To identify novel putative targets of let-7C important in growth regulation, several computational miRNA target prediction databases were assessed (49). Interestingly, c-myc, a gene known to be induced following Wy-14,643 treatment via an undefined mechanism, was shown to be a putative target of let-7C (21). To confirm previous results, 4-h and 2-week Wy-14,643-treated WT and Pparα-null livers were assessed for c-myc gene induction. A clear induction of c-myc mRNA was observed as early as 4 h after ligand treatment in a PPARα-dependent manner (Fig. (Fig.3A).3A). In addition, c-myc protein expression was induced following Wy-14,643 treatment as assessed by Western blot analysis (Fig. (Fig.3B).3B). It is now recognized that miRNAs can cause mRNA degradation, and let-7C has been demonstrated to degrade mRNA via partial base paring to its targets (3, 53, 57). Indeed, the let-7C mRNA degradation target is present in the 3′ UTR of c-myc mRNA. Therefore, c-myc mRNA levels were assessed following overexpression of let-7C in the mouse hepatoma cell line Hepa-1. Increasing let-7C expression in Hepa-1 cells (Fig. (Fig.3C)3C) decreased c-myc gene expression in a dose-dependent manner (Fig. (Fig.3D).3D). To determine if this was a direct mechanism, the 3′ UTR of c-myc was cloned into the luciferase-expressing pGL3-promoter vector using a unique XbaI site just downstream of the luciferase stop codon (Fig. (Fig.2E,2E, top). Luciferase activity was suppressed by overexpressing let-7C in Hepa-1 cells (Fig. (Fig.3E,3E, bottom). These results suggest that c-myc mRNA is a novel direct target of let-7C-mediated gene silencing in liver-derived cell lines.

FIG. 3.
let-7C inhibits c-myc gene expression. (A) qPCR analysis of c-myc following 4-h and 2-week Wy-14,643 treatment in WT and Pparα-null mice (KO). Each bar represents the mean plus SD. *, P < 0.05 compared to vehicle-treated animals. ...

PPARα regulates the c-myc-activated miRNA cistron.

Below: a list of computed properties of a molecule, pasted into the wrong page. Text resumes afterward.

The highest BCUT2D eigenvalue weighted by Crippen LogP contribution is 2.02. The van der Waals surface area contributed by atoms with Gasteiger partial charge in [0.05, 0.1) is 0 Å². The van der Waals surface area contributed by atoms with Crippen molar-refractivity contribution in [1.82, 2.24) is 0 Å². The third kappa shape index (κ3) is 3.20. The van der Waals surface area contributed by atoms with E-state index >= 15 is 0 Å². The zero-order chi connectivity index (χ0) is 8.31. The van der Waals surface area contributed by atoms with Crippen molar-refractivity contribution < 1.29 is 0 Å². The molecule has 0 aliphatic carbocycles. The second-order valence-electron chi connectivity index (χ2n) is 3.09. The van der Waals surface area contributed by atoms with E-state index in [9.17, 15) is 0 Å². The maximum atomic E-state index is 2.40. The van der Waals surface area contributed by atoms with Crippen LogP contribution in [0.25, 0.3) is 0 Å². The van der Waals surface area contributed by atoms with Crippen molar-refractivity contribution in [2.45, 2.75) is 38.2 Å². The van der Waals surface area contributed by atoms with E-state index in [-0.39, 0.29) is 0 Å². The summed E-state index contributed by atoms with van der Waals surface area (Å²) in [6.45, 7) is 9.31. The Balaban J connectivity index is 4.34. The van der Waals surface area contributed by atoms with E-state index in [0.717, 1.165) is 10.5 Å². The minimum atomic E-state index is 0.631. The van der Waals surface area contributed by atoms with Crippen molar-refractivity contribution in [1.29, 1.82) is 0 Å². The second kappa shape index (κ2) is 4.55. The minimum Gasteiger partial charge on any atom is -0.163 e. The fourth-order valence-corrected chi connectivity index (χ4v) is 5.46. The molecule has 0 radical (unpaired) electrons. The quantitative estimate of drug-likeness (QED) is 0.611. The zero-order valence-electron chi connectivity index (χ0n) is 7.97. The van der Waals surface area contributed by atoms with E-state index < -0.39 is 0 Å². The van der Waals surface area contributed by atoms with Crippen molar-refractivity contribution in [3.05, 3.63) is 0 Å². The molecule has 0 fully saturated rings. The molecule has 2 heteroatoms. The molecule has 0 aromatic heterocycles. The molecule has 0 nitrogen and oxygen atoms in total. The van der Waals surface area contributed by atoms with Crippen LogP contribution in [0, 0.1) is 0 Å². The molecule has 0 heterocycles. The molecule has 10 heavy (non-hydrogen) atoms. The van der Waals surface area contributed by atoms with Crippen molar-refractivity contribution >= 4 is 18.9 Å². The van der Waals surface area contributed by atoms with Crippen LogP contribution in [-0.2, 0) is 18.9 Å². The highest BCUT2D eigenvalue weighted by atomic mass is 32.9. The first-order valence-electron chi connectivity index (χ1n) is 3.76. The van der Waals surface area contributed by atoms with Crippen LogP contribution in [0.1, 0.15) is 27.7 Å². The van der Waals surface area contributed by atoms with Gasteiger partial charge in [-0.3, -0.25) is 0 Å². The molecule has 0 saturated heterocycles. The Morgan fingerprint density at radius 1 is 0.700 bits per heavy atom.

The miRNA expression profile demonstrated an increase in miRNAs known to be regulated by c-Myc (mir-106a, mir-106b, mir-17-5p, mir-20a, and mir-20b) (Table (Table1)1) (41). When several of these miRNAs were assessed by Northern blot analysis, Wy-14,643 was found to induce their expression through a PPARα-dependent mechanism only in mice treated for 2 weeks, suggesting a secondary mechanism downstream of PPARα activation (Fig. (Fig.4A).4A). Interestingly, mir-17-5p, an miRNA belonging to the mir-17-92 polycistronic cluster (Fig. (Fig.4B,4B, top), was shown to be important in cell proliferation (16, 24, 25). The mir-17-92 cistron has also been implicated in enhanced cell cycle progression, blockade of tumor cell apoptosis, and increased neovascularization (16, 24, 25, 41). In addition, the c-Myc-regulated miRNA cluster was shown to be overexpressed in human B-cell lymphomas (25) and lung cancers (24). Northern blot analysis found, in addition to mir-17-5p, induction of all the members of the mir-17-92 polycistron following 2-week Wy-14,643 treatment. Conserved c-Myc binding sites were identified adjacent to the mir-17 cluster. ChIP experiments were performed with livers of WT and PPARα-null mice following Wy-14,643 treatment to determine whether c-myc bound directly to the mouse mir-17 genomic locus. Wy-14,643 induced c-myc binding to these sites in WT mice, as measured by an in vivo ChIP assay, whereas no increase in binding following Wy-14,643 treatment was observed in the Pparα-null mice (Fig. (Fig.4C,4C, bottom). The data clearly demonstrated in vivo association of c-Myc to the mir-17 genomic cluster and provided strong evidence that mir-17-92 polycistrons are directly regulated by c-Myc via PPARα. To assess whether let-7C could regulate mir-17-5p expression, let-7C was overexpressed in mouse Hepa-1 cells. Northern blot analysis demonstrated that overexpression of let-7C decreased the expression of mir-17-5p (Fig. (Fig.4D).4D). Next, to determine whether the decrease in mir-17-5p expression was due to a decrease in c-myc association with the mir-17 genomic locus, ChIP analysis for c-Myc was performed in Hepa-1 cells following overexpression of let-7C. Hepa-1 cells were transfected with let-7C precursor molecules, and the DNA-protein complex was cross-linked. A small aliquot was used for Western blot analysis, and the rest was processed for ChIP analysis using antibody to c-Myc. Consistent with the gene expression data (Fig. (Fig.3D),3D), let-7C decreased c-myc protein expression (Fig. (Fig.4E,4E, top), which correlated to a decrease in c-myc association with both c-myc binding sites on the mir-17 genomic locus (Fig. (Fig.4E,4E, bottom). The above data suggest the existence of an oncogenic PPARα-driven miRNA signaling cascade.